Identities can be relatively flexible in that people naturally adopt different identities throughout their lives, such as parent, world-traveler, or musician. However, identities can be rigid in that if you propose a change that contradicts someone’s identity, they’ll naturally resist. Therefore, to overcome resistance to change you need to either align your proposed change with someone’s identity or align their identity with your proposed change.

When proposing a change, start by asking yourself if the people you’re appealing to would say: “I want to be the kind of person who makes this change.” If so, you don’t have to convince them of much—they’ll happily make a change that nudges them closer to an identity they want to have. If the person doesn’t aspire to be someone who makes the change, you’ll have to convince them to adopt a new identity to overcome resistance to change. 

To do this, start small. Ask your audience to perform a minor change-supporting behavior. This small behavior prompts them to see themselves differently—the behavior serves as evidence that they do align with the identity you suggested. In turn, they start performing more behaviors that align with the change, which reinforces the idea that they’re the type of person who makes the change.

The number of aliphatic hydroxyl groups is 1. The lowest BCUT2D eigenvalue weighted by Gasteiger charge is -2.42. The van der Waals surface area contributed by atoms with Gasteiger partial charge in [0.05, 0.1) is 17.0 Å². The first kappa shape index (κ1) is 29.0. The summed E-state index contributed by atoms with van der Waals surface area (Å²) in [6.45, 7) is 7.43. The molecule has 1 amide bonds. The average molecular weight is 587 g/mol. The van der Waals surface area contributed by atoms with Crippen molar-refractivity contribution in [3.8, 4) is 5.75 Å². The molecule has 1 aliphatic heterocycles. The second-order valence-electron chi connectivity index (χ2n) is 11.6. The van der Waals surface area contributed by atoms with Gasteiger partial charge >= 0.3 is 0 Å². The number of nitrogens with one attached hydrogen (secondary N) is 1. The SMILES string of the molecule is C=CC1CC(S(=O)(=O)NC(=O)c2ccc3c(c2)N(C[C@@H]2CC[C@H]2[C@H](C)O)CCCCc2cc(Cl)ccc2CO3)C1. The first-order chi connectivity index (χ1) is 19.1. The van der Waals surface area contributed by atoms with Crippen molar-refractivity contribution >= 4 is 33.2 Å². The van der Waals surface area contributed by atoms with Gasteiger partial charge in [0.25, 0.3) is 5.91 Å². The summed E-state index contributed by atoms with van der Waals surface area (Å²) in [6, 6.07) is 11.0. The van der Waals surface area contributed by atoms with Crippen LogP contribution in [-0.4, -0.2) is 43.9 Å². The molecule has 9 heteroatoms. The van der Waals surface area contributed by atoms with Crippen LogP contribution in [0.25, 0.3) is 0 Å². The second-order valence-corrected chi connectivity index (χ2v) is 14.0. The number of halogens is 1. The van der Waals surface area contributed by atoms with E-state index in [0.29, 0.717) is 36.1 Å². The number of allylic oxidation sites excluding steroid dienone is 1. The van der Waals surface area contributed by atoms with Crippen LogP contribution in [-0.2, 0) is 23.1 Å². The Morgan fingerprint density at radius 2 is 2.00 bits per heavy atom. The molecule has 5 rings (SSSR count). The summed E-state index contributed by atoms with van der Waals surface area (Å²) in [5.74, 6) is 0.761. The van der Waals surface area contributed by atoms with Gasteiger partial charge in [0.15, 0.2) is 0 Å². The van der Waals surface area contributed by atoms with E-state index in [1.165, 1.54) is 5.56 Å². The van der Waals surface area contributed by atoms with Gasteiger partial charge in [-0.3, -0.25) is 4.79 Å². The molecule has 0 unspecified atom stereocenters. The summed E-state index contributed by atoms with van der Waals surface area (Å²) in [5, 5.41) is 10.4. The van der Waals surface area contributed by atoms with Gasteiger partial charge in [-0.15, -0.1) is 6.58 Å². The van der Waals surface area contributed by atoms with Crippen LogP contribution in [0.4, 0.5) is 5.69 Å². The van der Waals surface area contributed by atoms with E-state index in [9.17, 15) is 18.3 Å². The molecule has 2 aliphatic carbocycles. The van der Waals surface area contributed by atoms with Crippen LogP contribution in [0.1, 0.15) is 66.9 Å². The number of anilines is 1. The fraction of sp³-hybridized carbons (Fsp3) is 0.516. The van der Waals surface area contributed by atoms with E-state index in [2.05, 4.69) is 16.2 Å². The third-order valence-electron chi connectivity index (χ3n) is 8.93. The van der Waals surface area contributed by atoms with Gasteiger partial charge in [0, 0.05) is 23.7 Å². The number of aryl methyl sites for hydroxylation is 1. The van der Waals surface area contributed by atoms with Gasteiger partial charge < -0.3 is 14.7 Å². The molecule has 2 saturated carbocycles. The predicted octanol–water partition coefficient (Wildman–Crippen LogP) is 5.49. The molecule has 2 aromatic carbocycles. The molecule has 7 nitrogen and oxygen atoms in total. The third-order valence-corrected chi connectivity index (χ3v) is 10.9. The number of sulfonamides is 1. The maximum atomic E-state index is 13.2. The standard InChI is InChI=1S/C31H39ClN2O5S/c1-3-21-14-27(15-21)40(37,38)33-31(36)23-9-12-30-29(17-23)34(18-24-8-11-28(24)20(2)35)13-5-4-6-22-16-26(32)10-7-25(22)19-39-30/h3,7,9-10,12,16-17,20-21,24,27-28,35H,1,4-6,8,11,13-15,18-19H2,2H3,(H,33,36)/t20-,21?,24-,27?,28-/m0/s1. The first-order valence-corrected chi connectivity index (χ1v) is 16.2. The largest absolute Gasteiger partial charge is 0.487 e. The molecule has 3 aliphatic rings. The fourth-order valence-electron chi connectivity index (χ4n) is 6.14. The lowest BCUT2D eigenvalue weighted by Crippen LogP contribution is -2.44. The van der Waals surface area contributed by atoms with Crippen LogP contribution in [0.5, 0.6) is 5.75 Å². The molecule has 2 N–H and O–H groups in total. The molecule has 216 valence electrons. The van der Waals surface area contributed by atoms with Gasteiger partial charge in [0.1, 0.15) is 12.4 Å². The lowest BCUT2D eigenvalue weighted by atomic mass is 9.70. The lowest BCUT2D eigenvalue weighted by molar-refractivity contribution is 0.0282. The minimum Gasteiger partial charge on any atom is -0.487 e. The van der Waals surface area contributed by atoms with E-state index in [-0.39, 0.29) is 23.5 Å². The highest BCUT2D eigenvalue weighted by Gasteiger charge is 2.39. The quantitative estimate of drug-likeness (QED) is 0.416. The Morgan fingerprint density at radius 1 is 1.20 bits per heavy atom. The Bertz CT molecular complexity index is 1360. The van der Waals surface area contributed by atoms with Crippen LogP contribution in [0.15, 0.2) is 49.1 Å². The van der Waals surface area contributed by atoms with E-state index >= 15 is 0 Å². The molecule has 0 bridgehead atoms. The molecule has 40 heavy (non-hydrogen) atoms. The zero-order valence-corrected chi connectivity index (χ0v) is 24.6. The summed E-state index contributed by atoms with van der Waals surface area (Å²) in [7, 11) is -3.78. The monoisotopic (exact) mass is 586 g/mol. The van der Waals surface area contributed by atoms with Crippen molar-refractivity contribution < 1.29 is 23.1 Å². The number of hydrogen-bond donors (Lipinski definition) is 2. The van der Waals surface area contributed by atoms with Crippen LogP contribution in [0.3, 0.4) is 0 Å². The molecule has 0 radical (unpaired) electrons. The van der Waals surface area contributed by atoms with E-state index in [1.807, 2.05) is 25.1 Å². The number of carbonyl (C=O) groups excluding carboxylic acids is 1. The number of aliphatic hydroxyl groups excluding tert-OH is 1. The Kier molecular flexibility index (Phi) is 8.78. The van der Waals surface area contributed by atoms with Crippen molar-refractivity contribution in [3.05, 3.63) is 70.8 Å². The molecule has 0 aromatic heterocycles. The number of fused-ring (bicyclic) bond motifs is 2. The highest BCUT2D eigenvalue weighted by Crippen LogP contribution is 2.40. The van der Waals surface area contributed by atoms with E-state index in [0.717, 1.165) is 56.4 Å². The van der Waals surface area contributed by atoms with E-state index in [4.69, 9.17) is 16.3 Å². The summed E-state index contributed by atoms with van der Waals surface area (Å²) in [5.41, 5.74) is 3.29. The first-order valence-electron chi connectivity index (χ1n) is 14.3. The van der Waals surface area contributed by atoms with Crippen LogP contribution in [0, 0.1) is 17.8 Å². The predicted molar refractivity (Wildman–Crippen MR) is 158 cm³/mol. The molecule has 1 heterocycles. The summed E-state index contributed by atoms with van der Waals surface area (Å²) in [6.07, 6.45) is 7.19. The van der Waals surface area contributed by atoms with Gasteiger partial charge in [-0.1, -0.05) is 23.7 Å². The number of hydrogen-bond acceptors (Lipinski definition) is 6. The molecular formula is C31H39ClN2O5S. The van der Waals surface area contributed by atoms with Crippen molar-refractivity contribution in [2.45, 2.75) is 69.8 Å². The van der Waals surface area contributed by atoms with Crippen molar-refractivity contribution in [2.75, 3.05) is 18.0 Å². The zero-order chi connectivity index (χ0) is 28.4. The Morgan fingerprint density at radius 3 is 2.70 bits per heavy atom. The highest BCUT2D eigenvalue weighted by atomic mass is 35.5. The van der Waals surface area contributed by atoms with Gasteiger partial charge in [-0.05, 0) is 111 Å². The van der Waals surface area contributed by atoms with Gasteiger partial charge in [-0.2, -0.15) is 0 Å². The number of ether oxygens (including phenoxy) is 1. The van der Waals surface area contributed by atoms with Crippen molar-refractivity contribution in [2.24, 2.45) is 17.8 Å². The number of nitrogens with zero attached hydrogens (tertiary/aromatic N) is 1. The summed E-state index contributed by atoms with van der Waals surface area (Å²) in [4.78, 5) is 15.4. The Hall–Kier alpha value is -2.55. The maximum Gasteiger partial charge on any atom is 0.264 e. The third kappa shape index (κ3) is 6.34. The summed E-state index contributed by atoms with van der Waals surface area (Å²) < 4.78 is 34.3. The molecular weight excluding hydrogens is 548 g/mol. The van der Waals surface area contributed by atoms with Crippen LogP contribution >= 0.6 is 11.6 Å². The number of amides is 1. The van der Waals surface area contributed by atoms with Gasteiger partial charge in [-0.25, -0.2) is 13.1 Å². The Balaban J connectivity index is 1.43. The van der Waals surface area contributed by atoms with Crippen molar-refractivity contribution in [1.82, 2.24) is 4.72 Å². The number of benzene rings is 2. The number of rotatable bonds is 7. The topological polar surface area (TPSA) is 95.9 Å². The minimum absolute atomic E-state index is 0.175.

• For example, while asking college students to buy less bottled water, you encounter several students who state that they’re not interested in being more environmentally conscious. You ask these students to sign a “Keep North College Clean” pledge—this prompts these students to think about themselves as responsible citizens. They start picking up trash on campus and participating in clean-up initiatives. Six months later, you get them to commit to not buying bottled water.